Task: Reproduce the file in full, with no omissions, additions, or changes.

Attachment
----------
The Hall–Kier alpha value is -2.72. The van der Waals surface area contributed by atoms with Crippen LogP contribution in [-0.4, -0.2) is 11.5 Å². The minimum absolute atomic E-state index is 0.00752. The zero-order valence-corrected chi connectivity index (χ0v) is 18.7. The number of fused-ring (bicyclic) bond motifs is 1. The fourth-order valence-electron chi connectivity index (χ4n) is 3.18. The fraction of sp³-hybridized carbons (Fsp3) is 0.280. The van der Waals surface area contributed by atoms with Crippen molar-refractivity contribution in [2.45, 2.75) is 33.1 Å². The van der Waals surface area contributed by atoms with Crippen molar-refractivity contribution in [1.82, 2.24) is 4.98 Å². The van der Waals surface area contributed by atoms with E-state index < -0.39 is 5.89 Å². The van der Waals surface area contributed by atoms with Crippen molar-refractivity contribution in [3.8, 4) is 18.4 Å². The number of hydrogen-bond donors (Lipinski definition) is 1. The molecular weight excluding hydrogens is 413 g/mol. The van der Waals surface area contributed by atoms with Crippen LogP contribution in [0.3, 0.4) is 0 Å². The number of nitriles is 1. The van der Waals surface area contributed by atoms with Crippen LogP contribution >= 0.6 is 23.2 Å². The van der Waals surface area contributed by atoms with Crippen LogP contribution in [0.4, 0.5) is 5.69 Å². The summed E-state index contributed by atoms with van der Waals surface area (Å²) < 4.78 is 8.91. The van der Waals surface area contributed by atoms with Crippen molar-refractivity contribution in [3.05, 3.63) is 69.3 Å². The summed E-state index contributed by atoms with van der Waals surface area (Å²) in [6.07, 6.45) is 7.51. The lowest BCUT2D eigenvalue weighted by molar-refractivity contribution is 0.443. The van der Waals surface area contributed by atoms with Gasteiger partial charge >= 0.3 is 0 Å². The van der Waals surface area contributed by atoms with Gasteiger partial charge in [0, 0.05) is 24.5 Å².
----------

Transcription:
The Hall–Kier alpha value is -2.72. The van der Waals surface area contributed by atoms with Crippen LogP contribution in [-0.4, -0.2) is 11.5 Å². The minimum absolute atomic E-state index is 0.00752. The zero-order valence-corrected chi connectivity index (χ0v) is 18.7. The number of fused-ring (bicyclic) bond motifs is 1. The fourth-order valence-electron chi connectivity index (χ4n) is 3.18. The fraction of sp³-hybridized carbons (Fsp3) is 0.280. The van der Waals surface area contributed by atoms with Crippen molar-refractivity contribution in [2.45, 2.75) is 33.1 Å². The van der Waals surface area contributed by atoms with Crippen molar-refractivity contribution in [1.82, 2.24) is 4.98 Å². The van der Waals surface area contributed by atoms with E-state index < -0.39 is 5.89 Å². The van der Waals surface area contributed by atoms with Crippen molar-refractivity contribution in [3.8, 4) is 18.4 Å². The number of hydrogen-bond donors (Lipinski definition) is 1. The molecular weight excluding hydrogens is 413 g/mol. The van der Waals surface area contributed by atoms with Crippen LogP contribution in [0.3, 0.4) is 0 Å². The number of nitriles is 1. The van der Waals surface area contributed by atoms with Crippen LogP contribution >= 0.6 is 23.2 Å². The van der Waals surface area contributed by atoms with Crippen LogP contribution in [0.4, 0.5) is 5.69 Å². The summed E-state index contributed by atoms with van der Waals surface area (Å²) < 4.78 is 8.91. The van der Waals surface area contributed by atoms with Crippen molar-refractivity contribution in [3.05, 3.63) is 69.3 Å². The summed E-state index contributed by atoms with van der Waals surface area (Å²) in [6.07, 6.45) is 7.51. The lowest BCUT2D eigenvalue weighted by molar-refractivity contribution is 0.443. The van der Waals surface area contributed by atoms with Gasteiger partial charge >= 0.3 is 0 Å². The van der Waals surface area contributed by atoms with Gasteiger partial charge in [0, 0.05) is 24.5 Å².